For different religions, giving names that are those of important religious figures, often from sacred texts, or in the history of the faith, is common. Within a religion, or in different national and ethnic groups within the religion, some names are more prominent than others. For example, in Christianity it is common for hispanophones to name a child Jesús,whereas it is almost unheard of in other languages. Italians often name a son Salvatore (Saviour) which is not common in other languages. Protestants are more likely to have Old Testament names than Roman Catholics are.
Roman Catholics, particularly in Catholic majority countries where the law may require it, are more likely to have saints names. This may be the name of the saint whose official day is on the date of their birth, or one that is preferred for aesthetics, meaning, or attributes, or is one of the family names that is repeated. At the age of 12-14 Catholics confirm their faith in a religious ceremony and sacrament called Confirmation, where they are asked to add a saint's name to their given names. This is a chance to (re-)name oneself that many children, and especially teens, fantasize about!
Muslims also name children after major prophets, the Prophet Mohamed, his family, and his contemporary followers, the sahabah. They may name children other names from history, contemporary leaders, or family favourites as well. Certain names are prohibited: derogatory ones (eg ones with a meaning like dog or dirty), and those which identify the bearer as belonging to a different religion (eg all variants on Christian or Christine).
In the last years of the reign of King Hassan II of Morocco, in 1996 there was a clamp down in Morocco on naming. Part of the clamp down was against giving titles as names which was common, eg naming a child Moulay, Sidi, Amir, and less commonly Lalla for a girl. However, the clamp down was part of a more political manoeuvre by then Minister of the Interior, Driss Basri, to make Berber names illegal, as a way of repressing rising Berber nationalism. The famous "liste Basri" was a list of names with official approval, those which were part of the Moroccan patrimony, not more than a double name, not an aristocratic title, and respecting Islamic norms. Of course, there was no real law, only a recommendation and a lot of rumour, plus local officials registering births with their own understanding of the edict, the list, and a proclivity to approve or disapprove the "Moroccanness" of names. The Basri list of approved names was published by consulates though it remained a mystery in Morocco.
"La liste Basri", or List of Authorized First Names for Morocco
Sadly, this list remains in effect, but the reasoning--denying Berber names as not being in keeping with Moroccan identity (!?)--is more openly stated, as described here in French. A list of approved names is provided here by the Moroccan Consulate General of Toulouse France. A number of Arab names more common in the Middle East are not on the list.
One may petition to have a name included but if is a Berber one it is unlikely to be successful. Another way around the list is not to register the birth of the child until it is past the time when it can be done locally, and then do the registration nationally which bypasses the local official's whims about the list (or at least it did, according to an amusing and helpful guide online from activist magazine TelQuel le Maroc).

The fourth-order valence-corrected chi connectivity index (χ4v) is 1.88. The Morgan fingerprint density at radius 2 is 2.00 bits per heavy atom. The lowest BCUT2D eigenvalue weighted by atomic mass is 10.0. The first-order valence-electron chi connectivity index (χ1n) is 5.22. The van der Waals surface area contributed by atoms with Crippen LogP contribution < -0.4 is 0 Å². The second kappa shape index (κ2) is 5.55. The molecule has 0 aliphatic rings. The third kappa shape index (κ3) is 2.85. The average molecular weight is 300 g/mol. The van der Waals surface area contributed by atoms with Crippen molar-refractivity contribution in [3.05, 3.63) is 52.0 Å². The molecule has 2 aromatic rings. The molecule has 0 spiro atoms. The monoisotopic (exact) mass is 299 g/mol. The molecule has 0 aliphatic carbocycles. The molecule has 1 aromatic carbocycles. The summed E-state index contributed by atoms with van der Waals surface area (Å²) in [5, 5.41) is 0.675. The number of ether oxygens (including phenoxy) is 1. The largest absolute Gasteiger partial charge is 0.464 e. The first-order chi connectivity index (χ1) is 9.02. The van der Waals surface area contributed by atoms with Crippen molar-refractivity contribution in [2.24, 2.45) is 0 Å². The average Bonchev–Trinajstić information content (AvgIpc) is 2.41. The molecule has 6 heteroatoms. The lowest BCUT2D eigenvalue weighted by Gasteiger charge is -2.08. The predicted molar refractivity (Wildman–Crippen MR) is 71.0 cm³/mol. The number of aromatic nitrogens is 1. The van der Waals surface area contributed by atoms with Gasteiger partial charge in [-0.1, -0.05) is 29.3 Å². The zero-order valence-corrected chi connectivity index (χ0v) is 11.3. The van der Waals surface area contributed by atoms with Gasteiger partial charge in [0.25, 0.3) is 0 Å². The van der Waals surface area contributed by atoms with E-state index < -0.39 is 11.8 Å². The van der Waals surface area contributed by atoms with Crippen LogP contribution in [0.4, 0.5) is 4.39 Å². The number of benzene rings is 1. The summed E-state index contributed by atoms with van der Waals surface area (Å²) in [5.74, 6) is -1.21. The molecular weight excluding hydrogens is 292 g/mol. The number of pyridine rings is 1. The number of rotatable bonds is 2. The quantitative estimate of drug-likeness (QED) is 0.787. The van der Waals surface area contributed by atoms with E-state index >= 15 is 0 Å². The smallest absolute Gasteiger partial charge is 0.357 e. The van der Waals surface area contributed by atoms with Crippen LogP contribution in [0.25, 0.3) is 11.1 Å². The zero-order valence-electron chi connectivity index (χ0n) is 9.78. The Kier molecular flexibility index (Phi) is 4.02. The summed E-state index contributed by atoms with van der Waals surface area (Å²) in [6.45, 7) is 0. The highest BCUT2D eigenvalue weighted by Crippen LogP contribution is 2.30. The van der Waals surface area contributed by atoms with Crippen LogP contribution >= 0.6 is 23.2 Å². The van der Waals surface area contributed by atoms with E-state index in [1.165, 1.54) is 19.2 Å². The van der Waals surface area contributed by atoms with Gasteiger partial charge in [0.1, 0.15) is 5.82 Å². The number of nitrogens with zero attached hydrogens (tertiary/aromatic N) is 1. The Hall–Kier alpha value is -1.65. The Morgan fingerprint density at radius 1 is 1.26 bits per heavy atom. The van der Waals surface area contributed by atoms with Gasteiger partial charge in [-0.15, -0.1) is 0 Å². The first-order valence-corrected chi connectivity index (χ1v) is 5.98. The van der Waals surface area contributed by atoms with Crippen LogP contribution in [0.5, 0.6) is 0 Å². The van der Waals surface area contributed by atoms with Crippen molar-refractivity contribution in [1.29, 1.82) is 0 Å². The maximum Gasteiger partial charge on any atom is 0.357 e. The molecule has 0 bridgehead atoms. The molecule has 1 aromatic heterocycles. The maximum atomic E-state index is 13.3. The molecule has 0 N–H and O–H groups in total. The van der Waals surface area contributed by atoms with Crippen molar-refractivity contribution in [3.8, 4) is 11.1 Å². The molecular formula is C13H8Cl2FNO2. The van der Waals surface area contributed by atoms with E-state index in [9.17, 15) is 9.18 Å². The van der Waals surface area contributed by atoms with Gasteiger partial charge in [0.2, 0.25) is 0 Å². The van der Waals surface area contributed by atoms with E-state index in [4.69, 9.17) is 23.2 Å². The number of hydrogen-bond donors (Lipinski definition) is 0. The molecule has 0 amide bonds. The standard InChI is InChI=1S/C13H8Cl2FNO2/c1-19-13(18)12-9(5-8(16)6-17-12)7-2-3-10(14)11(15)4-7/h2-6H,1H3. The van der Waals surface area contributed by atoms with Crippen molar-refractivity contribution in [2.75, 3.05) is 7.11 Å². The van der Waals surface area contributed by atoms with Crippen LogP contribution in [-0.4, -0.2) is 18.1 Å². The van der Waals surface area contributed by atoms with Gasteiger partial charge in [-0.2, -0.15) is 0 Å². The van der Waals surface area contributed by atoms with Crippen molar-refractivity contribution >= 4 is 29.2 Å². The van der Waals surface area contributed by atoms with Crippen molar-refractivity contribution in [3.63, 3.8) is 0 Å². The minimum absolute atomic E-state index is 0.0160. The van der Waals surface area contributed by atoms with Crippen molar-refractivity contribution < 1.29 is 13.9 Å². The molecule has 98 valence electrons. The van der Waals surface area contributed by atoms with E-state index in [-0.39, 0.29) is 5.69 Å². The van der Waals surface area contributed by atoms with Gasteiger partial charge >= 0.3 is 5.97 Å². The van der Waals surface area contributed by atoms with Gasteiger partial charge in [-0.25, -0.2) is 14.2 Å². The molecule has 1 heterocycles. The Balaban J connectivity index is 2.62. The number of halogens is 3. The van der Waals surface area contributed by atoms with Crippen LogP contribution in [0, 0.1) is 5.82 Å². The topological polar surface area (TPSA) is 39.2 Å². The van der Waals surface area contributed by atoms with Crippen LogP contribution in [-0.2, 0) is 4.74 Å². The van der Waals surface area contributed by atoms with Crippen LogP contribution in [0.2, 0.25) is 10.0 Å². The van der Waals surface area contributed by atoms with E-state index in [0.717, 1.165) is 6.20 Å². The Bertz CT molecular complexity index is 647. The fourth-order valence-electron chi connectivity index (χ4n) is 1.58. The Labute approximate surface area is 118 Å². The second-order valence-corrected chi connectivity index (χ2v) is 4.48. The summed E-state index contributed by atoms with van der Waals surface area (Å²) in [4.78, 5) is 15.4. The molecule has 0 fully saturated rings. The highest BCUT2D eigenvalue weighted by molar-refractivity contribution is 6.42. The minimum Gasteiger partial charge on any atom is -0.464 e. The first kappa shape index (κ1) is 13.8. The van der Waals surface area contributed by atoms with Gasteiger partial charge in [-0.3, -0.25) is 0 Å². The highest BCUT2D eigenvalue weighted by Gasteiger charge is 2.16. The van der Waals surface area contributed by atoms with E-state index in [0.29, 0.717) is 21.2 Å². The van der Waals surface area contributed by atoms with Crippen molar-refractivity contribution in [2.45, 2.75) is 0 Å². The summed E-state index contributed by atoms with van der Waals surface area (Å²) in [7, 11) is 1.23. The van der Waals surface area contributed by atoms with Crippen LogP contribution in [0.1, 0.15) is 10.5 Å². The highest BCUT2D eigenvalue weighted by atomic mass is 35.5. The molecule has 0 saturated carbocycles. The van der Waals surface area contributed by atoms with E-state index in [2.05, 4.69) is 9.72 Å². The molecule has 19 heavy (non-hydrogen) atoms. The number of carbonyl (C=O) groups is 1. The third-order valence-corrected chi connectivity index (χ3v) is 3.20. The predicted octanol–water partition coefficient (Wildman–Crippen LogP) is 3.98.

A quick look at the list or others on Arab and Muslim baby names shows that Arabic names also include words for positive attributes (like the 99 Names of Allah) but also natural phenomena, like Zahra (dawn), Noor (light), Laila (night), flowers such as Warda (rose), Yasmin (Jasmine), animals, like Abbas (lion) and Reem (gazelle) and gems, like Amber. Place names are often a "last name" but may serve as first names too. A number of names are near universal, and serve bi-cultural families well: Sara, Adam, Daniel, Mona, etc.
In some countries of MENA traditionally structured names are common: first name-son/daughter of father's name-son/daughter of grandfather's name and region/ tribal name. Women do not take their husband's surname, though all children take the father's name. Adoptees do not take the adoptive parents surname but keep their own. This is a particular legal challenge for abandonned children who cannot be adopted easily, in part because of it.
Birthdays and Feast Days
While it is common to celebrate the date of one's birth in Western cultures, it is uncommon to do so, particularly after puberty, in MENA countries. In some traditionally Catholic countries the celebration of one's name day, that is the Feast Day of the saint one is named after, is more important than celebrating the birth date. This was true traditionally in France. One French woman I know was beside herself, when her children were small, that her mother wouldn't send gifts or call on her children's birthdays, but did so on their name days. Since they were born and raised in Canada she felt they were unhappy to be ignored by their grandmother on birthdays, and were less concerned about their name days, which aren't celebrated here.
Although some Muslims reject the celebration of personal birthdays as being unIslamic, I don't know any personally. All "my" Muslims are happy to be fêted on their birthday, with a party, gifts, and cake with candles and singing. They are more likely to do this among peers in their home countries, and with friends and family abroad. I was surprised on my birthday one year when I was in Morocco, by nieces and nephews rushing in with gifts and a cake shouting "Bon Anniversaire!". They were extremely excited, the little ones in particular, and rushed through a touching though rather jumbled "Happy Birthday to you" in a collection of languages real and imagined, and were very helpful: blowing out candles, opening presents on my behalf, and trying them out! :) Tooo cuuute!
How did you receive your name?
How did you name your children?
Do you celebrate birthdays? How?
Do you celebrate your name day (saint's day)?
If you could easily change your name would you? Why?
What are your favourite naming or birthday/name day celebration stories?
Any other comments, thoughts, impressions, experiences?